Day 2 of the 2019 NFL Draft was full of trades up and down the board as many teams landed value prospects who were expected to go much earlier than where they were taken.
There also were players who continued to fall and a fair share of questionable reach picks.
That’s the typical mixed bag that comes with the second and third rounds, which are important complements to support what teams did with more limited picks in the first round.
What teams, positions and players make the grade for best of Friday night, and which should be filed under the worst draft developments? Here Sporting News recaps the key highs and lows from Day 2 by sorting the winners and losers.
NFL Draft 2019: Day 2 winners and losers
Josh Rosen and the Dolphins, for a happy trade. Miami needed to give up only No. 62 overall and a 2020 fifth-rounder for Rosen, a very low price considering he went No. 10 overall only last year. The Dolphins knew the Cardinals were desperate to move Rosen after locking into Kyler Murray and played them well, made easier by the Giants, Redskins and Broncos all drafting quarterbacks within the first 42 picks.
Rosen lands in an ideal spot to develop his football smarts and skills, behind Ryan Fitzpatrick with offensive coordinator Chad O’Shea.
Patriots, for being the Patriots. Wide receiver N’Keal Harry was a mic drop at the end of Round 1, but then New England took multiple encores by using ample draft capital on Day 2 to manipulate the board in its favor with cornerback Joejuan Williams, edge pass rusher Chase Winovich, running back Damien Harris and offensive tackle Yodny Cajuste. The Patriots are once again ahead of the game with their stockpiling at the positions needed most.
Ravens, for getting outside linebacker Jaylon Ferguson and wide receiver Miles Boykin. Ferguson was a first-round talent who channels the best of past Baltimore edge players, from Jarret Johnson to Terrell Suggs and a steal to help replace Suggs and Za’Darius Smith. Boykin will team with Marquise Brown to take Lamar Jackson’s passing game to another level, playing off an established power running game that now features Mark Ingram. Well done, Erik DeCosta, to draft like mentor Ozzie Newsome.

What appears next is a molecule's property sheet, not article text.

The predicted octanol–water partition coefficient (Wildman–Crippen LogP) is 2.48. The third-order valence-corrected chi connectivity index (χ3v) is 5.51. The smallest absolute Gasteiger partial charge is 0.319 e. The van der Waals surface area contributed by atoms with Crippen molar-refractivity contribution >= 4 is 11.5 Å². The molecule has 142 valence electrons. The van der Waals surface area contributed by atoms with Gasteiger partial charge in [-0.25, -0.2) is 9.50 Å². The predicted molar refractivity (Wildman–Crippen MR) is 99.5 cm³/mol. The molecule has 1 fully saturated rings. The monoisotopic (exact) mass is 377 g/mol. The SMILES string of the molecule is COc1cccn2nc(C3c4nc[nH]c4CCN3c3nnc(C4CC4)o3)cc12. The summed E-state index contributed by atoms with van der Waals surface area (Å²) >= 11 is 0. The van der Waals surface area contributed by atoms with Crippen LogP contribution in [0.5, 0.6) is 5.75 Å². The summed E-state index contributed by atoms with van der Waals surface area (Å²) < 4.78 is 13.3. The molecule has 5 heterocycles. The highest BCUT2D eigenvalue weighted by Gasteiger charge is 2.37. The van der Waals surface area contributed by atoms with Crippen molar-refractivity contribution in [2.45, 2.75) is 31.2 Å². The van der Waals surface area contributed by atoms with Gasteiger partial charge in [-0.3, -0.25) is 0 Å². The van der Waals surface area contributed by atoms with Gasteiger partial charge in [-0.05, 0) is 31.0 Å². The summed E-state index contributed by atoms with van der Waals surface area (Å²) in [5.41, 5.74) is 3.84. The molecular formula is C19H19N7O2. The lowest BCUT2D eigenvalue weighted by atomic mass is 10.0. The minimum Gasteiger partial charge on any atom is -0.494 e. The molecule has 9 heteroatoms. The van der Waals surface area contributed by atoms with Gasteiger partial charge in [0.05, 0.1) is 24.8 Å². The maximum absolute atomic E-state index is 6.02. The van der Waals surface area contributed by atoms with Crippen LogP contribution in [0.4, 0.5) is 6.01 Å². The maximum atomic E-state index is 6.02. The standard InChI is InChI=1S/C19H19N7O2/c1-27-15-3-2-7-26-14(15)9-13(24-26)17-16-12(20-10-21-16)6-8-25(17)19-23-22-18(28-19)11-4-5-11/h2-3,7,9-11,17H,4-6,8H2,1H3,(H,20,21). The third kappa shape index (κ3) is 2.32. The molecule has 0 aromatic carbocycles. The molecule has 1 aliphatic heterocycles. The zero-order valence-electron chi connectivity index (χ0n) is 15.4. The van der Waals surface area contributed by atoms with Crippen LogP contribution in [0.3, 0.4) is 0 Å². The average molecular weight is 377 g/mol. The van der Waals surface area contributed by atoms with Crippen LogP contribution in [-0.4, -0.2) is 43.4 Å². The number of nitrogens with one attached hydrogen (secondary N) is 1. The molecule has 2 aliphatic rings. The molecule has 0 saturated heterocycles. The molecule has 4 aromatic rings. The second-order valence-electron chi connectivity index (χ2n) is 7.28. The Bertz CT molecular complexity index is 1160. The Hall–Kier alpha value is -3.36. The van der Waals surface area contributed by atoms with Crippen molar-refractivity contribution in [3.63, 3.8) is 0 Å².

D.K Metcalf and A.J. Brown, for a worthy wait. The former Ole Miss wide receivers had to be disappointed for not going in the first round and Metcalf got emotional about it when he met the Seahawks. Brown ended up in the right place for him, too, with the draft-hosting Titans.
Metcalf may step into more of a No.1-like role if Doug Baldwin is unable to continue playing with his injuries, as an ESPN report stated. Brown could be more of a co-No. 1 with Corey Davis, also increasing the value of veteran slot acquisition Adam Humphries. That also makes Russell Wilson and Marcus Mariota big winners.
Parris Campbell and Terry McLaurin, for speeding to big arms. Campbell and McLaurin matched each other in going from making big plays for Ohio State into running extremely fast 40-yard dashes at the Combine. Now they get further rewarded, as Campbell stays on the fast track of Indy to play with Andrew Luck, while McLaurin requires no adjustment to a new quarterback, getting a quick reunion with Dwayne Haskins. They are fast-tracked to NFL success.
Browns, for getting Greedy. The Browns didn’t even need the No. 17 overall pick (which they traded to the Giants as part of the Odell Beckham Jr. deal) to get a virtual first-round pick. Greedy Williams was the top corner in the class and with Denzel Ward, he can form the best duo Cleveland has seen at the position since Frank Minnifield and Hanford Dixon.
Eagles, for piling on the offense. Carson Wentz saw the future of his pass protection arrive in Philly with Andre Dillard on Thursday night. Then they gave him another versatile running back (Penn State’s Miles Sanders) and another massive target (Stanford’s J.J. Arcega-Whiteside) on Friday. That’s on top of not having to worry about Nick Foles anymore. Congrats to the Eagles for keeping up with the rest of the division revving up their scoring potential.
Tight ends. Six came off the board on Day 2 to follow the Iowa duo of T.J. Hockenson and Noah Fant from Thursday. In order, they were Alabama’s Irv Smith (Vikings), Washington’s Drew Sample (Washington), San Jose State’s Josh Oliver (Jaguars), Texas A&M’s Jace Sternberger (Packers), San Diego State’s Kahale Warring (Texans) and Ole Miss’ Dawson Knox (Bills).